25 April was Good Shepherd Sunday, and our pew sheet intentionally included this image. But Rev Dr Michael Paterson urged us to get real: “Have you ever seen sheep as clean as that? Where’s the matted wool? Where’s the caked-in mud? Where’s the swarm of flies? Where are the fleas? And where’s the incessant baaing as the lamb wriggles to get free?”
He continued: “In the midst of a personal and global pandemic: We need a shepherd who doesn’t need us to come clean and tidy in our Sunday best. We need a shepherd who is familiar with the dirt and the dung, the mess and the muddle. We need a shepherd who gets up close and personal even when we stink or bleed or are covered in sores. We need a shepherd who doesn’t give up on us when we lock horns with Him and resist his advances.
“This year, more than ever, we need a Shepherd who accepts and embraces our bruised and battered bodies and our even more bruised and battered souls and mental health – we need a God who doesn’t approach us in a mask, or gloves or PPE.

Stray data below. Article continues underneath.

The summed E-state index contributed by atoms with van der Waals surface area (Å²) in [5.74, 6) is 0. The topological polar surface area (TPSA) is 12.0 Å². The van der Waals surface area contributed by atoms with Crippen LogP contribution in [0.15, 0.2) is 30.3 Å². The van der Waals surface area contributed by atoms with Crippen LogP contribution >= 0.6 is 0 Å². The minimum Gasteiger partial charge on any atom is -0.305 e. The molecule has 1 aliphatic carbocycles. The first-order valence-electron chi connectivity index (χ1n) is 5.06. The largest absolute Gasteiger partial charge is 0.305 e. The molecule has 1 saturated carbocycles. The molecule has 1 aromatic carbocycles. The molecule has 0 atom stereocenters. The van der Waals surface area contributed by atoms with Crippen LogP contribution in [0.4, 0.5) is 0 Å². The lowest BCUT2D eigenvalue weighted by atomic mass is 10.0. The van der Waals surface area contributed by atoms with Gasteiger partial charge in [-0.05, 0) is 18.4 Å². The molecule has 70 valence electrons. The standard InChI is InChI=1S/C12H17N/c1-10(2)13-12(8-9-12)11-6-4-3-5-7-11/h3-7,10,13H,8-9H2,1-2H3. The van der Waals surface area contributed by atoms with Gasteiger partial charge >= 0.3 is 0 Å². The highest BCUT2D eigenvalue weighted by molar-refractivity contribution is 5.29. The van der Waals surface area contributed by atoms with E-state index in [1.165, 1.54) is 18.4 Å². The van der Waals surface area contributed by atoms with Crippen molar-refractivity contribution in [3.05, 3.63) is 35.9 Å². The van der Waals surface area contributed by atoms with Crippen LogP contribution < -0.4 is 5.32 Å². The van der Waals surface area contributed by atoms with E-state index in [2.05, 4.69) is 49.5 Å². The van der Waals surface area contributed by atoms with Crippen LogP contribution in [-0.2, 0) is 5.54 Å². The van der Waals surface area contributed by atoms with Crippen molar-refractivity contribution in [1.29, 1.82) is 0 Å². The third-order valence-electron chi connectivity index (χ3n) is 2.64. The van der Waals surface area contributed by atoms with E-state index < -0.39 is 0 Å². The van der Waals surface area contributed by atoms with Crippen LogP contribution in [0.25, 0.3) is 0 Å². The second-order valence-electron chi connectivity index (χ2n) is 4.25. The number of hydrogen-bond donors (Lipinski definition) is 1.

“And we need to tell a better story than the sanitized and disinfected versions for which the Church has become known … a story of a God who entered the world in the muck of a manger, got up close and personal to those who were suffering, and whose life ended – not between two silver candlesticks – but in a bloody mess on the cross.”
He urged us to “consign the anodyne and sanitized Jesus to history and let’s hear it for the real Shepherd, the dusty, sweaty, unwashed Jesus, who gets up close and personal, down and dirty with people like you and I who know we need Him” and to tell a story of a Shepherd worthy of the title ‘GOOD’.”
Read Michael’s full sermon at this link.